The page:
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An Introduction to GraphQL – Mutations

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Rithm School

Dec 2, 2019

Welcome! If you haven't seen our first GraphQL tutorial on queries, make sure to check that out first. In this post, we'll talk more about GraphQL and focus on mutations. We previously saw how to access or read data using queries, now let's see how to change or "mutate" information using mutations! Make sure that you have a fundamental understanding of GraphQL and queries before continuing on.

What is a mutation?

Like we mentioned earlier, a mutation is how we change information using GraphQL. Mutations are used when we need to create, update or delete data and they're called mutations because something is being mutated or changed.

What's nice about GraphQL is that once you get a grasp on the syntax of queries and mutations, you're almost all of the way towards consuming GraphQL servers!

It's sometimes challenging to get up to speed with mutations because there are not many open APIs, but thankfully we have one right here!

Getting up to speed

We're going to be working with a very small API which is backed by a Postgres database with two tables, users and messages. We have a one to many relationship here, so one user can write many messages and each message is written by a single user.

There is no authentication in the application so any user can delete any message they would like. If we wanted to add some authentication, our GraphQL endpoints would still remain the same, we would just be sending a cookie or token in the headers, so adding auth does not impact what our GraphQL schema looks like.

If you'd like to see the code for this application, you can view it here


Let's first start by taking a look at the custom types we have in our application. Like we mentioned, we are working with users and messages, so let's see what these types consist of:


type User {
  username: ID!
  first_name: String!
  last_name: String!
  messages: [Message!]

You can see that each user has a required username which is unique, a first name and last name which are strings, and an array of message types. You can think of this like a one to many relationship where one user has many messages.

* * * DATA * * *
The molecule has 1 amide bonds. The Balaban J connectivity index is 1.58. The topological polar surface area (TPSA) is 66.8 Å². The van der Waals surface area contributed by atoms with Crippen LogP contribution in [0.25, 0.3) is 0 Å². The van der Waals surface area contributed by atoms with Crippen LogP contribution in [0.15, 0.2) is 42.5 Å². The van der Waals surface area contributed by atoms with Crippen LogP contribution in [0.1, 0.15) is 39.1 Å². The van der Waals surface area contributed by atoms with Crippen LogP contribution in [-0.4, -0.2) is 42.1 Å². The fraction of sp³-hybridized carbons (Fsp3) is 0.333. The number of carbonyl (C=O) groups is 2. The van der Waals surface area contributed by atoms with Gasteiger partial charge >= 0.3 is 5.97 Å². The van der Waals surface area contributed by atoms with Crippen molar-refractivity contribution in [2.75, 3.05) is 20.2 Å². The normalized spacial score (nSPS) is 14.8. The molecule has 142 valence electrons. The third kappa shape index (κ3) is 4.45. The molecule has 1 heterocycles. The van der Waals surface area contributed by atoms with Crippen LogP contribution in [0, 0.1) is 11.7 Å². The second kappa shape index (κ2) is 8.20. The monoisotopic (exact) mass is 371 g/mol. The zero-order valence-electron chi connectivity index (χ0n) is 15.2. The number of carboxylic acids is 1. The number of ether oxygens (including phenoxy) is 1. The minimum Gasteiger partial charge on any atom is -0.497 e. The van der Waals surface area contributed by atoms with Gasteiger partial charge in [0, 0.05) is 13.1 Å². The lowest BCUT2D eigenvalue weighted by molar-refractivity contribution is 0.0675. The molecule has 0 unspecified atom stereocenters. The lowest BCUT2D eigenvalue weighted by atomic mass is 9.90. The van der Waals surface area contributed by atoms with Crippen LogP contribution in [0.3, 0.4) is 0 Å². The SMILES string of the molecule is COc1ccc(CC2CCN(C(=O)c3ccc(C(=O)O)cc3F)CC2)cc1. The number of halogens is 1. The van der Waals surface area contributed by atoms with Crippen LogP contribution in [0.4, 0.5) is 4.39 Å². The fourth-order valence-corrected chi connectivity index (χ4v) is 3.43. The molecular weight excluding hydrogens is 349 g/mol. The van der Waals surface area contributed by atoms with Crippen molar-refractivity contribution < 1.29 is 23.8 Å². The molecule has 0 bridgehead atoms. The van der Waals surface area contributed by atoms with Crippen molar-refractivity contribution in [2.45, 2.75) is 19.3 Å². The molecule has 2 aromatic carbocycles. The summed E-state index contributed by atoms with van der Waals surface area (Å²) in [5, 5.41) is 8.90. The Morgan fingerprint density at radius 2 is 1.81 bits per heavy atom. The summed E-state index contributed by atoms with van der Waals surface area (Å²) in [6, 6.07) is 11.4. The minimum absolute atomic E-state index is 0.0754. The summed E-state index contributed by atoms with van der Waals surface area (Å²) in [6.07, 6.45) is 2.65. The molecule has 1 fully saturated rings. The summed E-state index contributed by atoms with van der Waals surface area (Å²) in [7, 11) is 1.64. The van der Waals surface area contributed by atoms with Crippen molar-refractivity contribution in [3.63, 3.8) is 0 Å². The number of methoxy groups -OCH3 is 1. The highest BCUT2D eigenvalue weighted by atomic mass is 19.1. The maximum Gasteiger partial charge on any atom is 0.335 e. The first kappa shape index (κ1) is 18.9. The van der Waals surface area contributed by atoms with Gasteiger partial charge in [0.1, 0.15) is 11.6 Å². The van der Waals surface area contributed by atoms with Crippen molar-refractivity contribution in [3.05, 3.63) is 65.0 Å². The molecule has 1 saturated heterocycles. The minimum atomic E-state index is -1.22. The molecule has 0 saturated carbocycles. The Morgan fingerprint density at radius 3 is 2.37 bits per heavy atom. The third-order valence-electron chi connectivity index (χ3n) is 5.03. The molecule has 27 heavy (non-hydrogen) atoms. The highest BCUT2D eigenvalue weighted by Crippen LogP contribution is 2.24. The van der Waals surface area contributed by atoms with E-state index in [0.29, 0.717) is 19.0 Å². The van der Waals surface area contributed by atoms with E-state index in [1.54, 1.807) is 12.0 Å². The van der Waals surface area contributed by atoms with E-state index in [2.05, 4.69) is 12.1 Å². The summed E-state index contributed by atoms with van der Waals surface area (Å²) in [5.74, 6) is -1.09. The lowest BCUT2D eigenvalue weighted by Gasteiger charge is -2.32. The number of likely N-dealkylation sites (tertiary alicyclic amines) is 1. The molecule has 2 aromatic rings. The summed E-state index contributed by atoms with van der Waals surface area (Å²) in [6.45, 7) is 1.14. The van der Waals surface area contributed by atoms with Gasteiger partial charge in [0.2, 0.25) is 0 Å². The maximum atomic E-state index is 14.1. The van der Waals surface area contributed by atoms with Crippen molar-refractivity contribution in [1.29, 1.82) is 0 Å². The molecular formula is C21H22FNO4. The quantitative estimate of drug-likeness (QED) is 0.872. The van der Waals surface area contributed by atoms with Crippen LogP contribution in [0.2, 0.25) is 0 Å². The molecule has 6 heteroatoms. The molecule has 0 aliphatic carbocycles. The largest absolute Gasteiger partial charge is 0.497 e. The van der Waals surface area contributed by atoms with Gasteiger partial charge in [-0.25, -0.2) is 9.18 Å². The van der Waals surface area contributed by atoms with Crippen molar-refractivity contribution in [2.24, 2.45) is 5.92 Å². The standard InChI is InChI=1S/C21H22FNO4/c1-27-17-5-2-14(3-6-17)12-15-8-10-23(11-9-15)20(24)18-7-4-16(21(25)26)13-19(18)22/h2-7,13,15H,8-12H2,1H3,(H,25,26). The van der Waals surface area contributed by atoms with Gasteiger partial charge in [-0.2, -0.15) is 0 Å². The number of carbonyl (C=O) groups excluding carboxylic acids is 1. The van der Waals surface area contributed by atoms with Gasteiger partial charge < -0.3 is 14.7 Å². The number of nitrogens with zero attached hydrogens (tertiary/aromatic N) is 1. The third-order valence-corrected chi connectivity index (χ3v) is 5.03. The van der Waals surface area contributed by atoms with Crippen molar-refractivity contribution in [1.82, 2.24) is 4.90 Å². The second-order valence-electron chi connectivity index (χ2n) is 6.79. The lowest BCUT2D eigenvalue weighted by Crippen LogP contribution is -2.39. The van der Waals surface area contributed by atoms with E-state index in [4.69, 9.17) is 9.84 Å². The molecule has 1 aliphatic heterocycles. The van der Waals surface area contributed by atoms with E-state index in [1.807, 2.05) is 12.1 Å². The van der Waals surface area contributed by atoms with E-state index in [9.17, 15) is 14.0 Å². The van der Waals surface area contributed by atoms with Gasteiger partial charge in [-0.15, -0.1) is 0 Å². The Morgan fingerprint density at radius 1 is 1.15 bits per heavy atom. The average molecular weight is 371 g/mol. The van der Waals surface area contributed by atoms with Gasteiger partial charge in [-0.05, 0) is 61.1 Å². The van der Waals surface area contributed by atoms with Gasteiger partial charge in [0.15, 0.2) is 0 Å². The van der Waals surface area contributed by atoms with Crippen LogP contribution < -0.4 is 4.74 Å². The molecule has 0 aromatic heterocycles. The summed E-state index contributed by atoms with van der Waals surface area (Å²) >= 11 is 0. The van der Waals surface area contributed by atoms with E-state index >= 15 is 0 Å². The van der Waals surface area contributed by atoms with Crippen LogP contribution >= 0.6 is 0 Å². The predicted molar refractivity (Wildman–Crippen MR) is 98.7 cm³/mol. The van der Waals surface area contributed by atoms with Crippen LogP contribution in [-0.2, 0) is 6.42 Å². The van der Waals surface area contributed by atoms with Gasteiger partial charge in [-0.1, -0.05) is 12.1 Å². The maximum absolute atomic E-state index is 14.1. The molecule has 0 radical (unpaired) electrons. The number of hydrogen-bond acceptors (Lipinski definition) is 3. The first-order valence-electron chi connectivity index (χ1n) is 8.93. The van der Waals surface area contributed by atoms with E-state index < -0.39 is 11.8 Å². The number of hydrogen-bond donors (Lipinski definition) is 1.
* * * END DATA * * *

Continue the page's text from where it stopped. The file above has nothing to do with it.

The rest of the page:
type Message {
  id: ID!
  body: String!
  user: User!

You can see that each message has a required id which is unique, a message body which is a string and a property called user which is a singular User type. You can think of this like the other side of a one to many relationship where each message belongs to a single user.


If you take a look at the docs, you will see that there are four queries that we can use, let's examine those further.

  • users – returns an array of user types
  • user – accepts a username and returns a user type
  • message – accepts a message id and returns a message type
  • messages – accepts a username and returns an array of message type

Before you take a look at the mutations, try making a few queries and playing around with these four ones!


If you take a look at the docs, you will see that there are also three mutations that we can use, let's examine those further.

  • createUser(username: ID!, first_name: String!, last_name: String!): User!
  • createMessage(username: ID!, body: String!): Message!
  • deleteMessage(id: ID!): Message

Here you see the name of each mutation and the parameters and types that are expected in parenthesis and after the colon, you can see what the mutation returns. Let's start with our first mutation!

createUser – accepts a username, first name and last name and returns the user created or an error if the username already exists

Let's see this in action

mutation {
  createUser(username:"sample", first_name:"first test", last_name:"last test"){

Returns the following to us:

  "data": {
    "createUser": {
      "username": "sample",
      "first_name": "first test",
      "last_name": "last test"

If we make this request again, we will see:

  "errors": [
      "message": "duplicate key value violates unique constraint "users_pkey"",
      "locations": [
          "line": 2,
          "column": 3
      "path": [
      "extensions": {
        "code": "INTERNAL_SERVER_ERROR",
        "exception": {
          "name": "error",
          "length": 191,
          "severity": "ERROR",
          "code": "23505",